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A close-up of a newly opened delphinium flower (Summer 2013).

Monday, April 4, 2011

The Happiness Advantage

The art of living does not consist in preserving and clinging 
to a particular mode of happiness, but in allowing happiness 
to change its form without being disappointed by the change; 
happiness, like a child, must be allowed to grow up.  
~Charles L. Morgan

Today I will write about the happiness advantage--that which fuels creativity, success, and health.

Creativity. Recall the time when you created something remarkable such as a a poem, a painting, lyrics of a song, a vase out from clay, a radio, an antenna, an innovative idea, or any work that has some kind of value. What was your mood at that time? Depressed? Sad? Happy? Angry? Relaxed?

A meta-analysis by Baas, De Dreu, and Bernard (2008) examined 25 years of research (1981-2006) on the relationship between mood and creativity. The extensive study revealed that creativity is enhanced more by positive moods (e.g., happiness) when compared to neutral moods (e.g., being relaxed);  negative moods (e.g., sadness) were not associated with creativity. The meta-analysis covered 66 reports with a total of 102 independent samples and over 7,000 participants.

Creativity involves one's ability to solve problems, generate new insights, and create new products and services. It is critical to both survival and prosperity.

Success. We have been told by parents, teachers, and friends that if we work hard, we will be successful. And once we are successful, then we will be happy.

So we think that if we can finish a degree, find a high-paying job, find the person of our dream, then happiness will follow.

Research however shows the opposite: It is happiness that fuels success, not the other way around. This was also the core message of Shawn Achor's book, The Happiness Advantage.

An extensive review of relevant literature by Lyubomirsky, King, and Diener (2005) found compelling evidence that happiness (defined as the frequent experience of positive emotions), leads to successful outcomes within all of the major life domains (i.e., work, love, health). Being successful is defined as accomplishing those things that are valued by one’s culture and flourishing in terms of the goals set forth by one’s society.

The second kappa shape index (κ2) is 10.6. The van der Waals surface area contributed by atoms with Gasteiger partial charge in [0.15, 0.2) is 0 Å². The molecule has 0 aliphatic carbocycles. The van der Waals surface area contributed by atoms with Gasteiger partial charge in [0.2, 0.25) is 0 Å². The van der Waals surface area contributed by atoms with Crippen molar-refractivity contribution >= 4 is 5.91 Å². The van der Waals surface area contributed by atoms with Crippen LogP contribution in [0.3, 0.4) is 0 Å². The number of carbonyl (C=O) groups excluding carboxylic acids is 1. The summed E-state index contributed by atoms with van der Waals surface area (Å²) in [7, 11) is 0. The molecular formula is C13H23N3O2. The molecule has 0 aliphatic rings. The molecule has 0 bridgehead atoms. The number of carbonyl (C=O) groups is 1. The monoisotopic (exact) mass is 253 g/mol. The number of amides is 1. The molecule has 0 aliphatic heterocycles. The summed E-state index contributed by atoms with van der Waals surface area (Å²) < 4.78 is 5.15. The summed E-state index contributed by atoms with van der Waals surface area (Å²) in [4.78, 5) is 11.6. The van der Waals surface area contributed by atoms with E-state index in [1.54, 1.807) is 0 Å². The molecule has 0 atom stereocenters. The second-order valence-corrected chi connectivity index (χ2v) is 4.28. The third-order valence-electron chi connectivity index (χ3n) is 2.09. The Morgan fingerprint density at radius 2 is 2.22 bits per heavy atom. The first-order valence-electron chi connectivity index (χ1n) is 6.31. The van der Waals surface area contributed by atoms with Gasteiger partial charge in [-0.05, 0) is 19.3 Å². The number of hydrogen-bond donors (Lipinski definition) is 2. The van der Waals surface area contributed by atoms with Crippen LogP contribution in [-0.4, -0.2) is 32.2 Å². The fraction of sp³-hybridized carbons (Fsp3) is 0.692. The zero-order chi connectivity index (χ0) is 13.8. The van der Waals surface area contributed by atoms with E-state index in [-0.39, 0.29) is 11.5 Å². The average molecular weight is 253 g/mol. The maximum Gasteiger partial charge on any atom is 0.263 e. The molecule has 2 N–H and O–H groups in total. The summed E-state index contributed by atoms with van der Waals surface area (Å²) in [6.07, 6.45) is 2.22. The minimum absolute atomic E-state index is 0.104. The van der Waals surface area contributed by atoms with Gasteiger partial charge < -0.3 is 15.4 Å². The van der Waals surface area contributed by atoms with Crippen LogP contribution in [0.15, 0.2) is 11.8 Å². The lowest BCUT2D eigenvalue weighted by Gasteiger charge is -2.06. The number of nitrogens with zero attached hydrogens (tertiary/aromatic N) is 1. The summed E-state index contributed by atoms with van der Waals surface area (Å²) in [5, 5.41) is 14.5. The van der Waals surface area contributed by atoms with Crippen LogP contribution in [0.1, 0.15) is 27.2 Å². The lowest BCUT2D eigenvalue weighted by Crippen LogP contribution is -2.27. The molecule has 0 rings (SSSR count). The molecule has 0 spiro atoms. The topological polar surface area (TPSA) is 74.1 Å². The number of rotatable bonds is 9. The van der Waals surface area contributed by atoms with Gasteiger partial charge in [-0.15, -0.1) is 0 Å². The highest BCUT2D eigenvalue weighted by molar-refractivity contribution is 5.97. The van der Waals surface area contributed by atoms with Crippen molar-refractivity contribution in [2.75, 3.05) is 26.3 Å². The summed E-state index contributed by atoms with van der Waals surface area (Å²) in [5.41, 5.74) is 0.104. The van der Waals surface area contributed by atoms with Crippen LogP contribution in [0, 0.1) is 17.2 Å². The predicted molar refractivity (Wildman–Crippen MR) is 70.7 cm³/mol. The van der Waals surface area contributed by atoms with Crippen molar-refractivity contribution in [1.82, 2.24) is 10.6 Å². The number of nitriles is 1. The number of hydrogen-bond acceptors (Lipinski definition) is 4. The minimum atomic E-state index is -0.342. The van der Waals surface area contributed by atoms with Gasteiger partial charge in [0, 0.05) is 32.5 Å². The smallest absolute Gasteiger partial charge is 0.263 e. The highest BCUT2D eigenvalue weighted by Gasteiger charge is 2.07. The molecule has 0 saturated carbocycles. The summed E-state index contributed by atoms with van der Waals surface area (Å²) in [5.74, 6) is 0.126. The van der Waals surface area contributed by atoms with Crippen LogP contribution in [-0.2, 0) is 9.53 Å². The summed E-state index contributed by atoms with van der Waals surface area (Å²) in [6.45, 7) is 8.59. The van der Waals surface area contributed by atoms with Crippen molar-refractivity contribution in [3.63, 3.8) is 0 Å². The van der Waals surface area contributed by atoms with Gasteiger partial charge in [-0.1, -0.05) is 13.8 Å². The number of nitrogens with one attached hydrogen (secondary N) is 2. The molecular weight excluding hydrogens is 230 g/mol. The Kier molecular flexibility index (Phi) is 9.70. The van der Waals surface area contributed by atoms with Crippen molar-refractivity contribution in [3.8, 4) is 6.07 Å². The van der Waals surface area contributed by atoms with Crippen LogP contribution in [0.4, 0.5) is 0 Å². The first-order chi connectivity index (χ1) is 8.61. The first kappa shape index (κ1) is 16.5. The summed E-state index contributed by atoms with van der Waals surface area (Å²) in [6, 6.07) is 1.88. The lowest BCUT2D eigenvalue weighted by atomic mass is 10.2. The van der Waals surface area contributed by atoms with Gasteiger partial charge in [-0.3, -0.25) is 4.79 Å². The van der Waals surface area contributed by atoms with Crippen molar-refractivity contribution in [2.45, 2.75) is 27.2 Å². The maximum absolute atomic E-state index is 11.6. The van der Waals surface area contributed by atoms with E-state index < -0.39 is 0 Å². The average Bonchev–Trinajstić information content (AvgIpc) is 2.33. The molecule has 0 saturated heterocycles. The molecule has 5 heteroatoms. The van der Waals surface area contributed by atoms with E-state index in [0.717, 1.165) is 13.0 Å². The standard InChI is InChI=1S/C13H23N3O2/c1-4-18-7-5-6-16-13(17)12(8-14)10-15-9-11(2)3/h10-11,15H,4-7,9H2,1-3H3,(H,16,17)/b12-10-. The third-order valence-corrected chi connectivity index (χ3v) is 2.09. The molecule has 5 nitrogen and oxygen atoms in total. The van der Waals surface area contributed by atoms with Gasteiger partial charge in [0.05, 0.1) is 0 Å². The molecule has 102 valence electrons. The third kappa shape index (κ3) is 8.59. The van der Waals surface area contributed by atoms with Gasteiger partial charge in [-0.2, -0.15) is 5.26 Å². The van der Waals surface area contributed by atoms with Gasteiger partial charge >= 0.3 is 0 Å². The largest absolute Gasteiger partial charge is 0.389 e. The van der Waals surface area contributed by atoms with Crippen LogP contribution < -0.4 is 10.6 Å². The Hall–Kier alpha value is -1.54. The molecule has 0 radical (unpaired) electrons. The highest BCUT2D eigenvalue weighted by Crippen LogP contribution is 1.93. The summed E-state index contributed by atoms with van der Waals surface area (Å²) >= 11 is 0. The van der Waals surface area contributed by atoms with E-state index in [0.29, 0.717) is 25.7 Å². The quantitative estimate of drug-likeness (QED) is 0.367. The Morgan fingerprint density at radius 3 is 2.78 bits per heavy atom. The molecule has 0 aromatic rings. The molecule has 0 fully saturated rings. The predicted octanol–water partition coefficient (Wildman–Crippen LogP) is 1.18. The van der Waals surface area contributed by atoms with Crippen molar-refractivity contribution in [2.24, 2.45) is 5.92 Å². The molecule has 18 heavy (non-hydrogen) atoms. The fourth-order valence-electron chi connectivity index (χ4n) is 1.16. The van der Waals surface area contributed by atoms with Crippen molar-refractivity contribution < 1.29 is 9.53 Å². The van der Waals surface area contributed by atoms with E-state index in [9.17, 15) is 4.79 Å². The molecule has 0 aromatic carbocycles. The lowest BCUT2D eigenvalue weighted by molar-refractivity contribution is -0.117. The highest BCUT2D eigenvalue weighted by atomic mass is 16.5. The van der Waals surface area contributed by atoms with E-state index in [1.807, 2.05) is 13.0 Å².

The review was documented from three classes of evidence: cross-sectional, longitudinal, and experimental.

When Lyubomirsky, et al. examined cross-sectional studies, they discovered strong positive relations of happiness with an array of desirable attributes, propensities, and behaviors (e.g., positive perceptions of self and other, sociability, prosocial behavior, likability, creativity, and coping, among others).

When the same researchers explored a number of longitudinal studies they found that (a) long-term happiness precedes the successful outcomes with which it correlates (e.g., thriving, fulfilling and productive work, satisfying relationships, and superior mental and physical health); and (b) both long- term happiness and short-term positive emotions precede the desirable resources and characteristics with which they are related (e.g., prosocial behavior, physical well-being, and adaptive coping).

Lastly, they scrutinized a sizable experimental literature which offered strong evidence that short-term positive emotions cause a range of behaviors paralleling success (e.g., engagement with others and the environment, better conflict management, more flexibility and original thinking).

In short, this extensive review of related literature provides strong evidence that happiness can lead to success.

Health. If you are an unhappy person, it might be to your advantage to adapt a happy disposition or maybe learn how to be happy. An extensive review of literature by Diener and Chan (2011) indicated that subjective well-being (life satisfaction, absence of negative emotions, optimism, and positive emotions) causes better health and longevity. These researchers reviewed 160 studies to determine if subjective well-being, such as happiness, predict health and longevity.

Diener and Chan found substantial and compelling evidence that subjective well-being (i.e., being happy) was related to health and longevity while negative emotions (i.e., depression, anger) play a major role in the development of cardiovascular disease and its progression.

They have other interesting findings: optimists had a quicker post-surgical recovery among bypass patients; pessimists had higher blood pressure levels; positive emotions were related to better immune function and greater tolerance for pain.

The evidences from the studies mentioned above highlights the benefits of positive emotions such as  happiness. However, it would be unreasonable to conclude that only happiness accounts for all forms of success and thriving. There are other variables, such as intelligence, family connections, lifestyle,  and physical fitness that contribute to one's creativity, success, and health and longevity.

I wish you "chronic happiness," my readers!

Enjoy your week. Be happy!

Don't forget to leave your comments below.


Baas, M.,  De Dreu, C., & Nijstad, B. A. (2008). A meta-Analysis of 25 years of mood–creativity research: Hedonic tone, activation, or regulatory focus? Psychological Bulletin, 134(6), 779 – 806.

Diener, E. & Chan, M. Y.  (2011). Happy people live longer: Subjective well-being contributes to health and longevity. Applied Psychology: Health and Well-Being. doi:10.1111/j.1758-0854.2010.01045.x

Lyubomirsky, S.,  King, L. & Diener, E. (2005). The benefits of frequent positive affect: Does happiness lead to success? Psychological Bulletin, 131(6), 803– 855.

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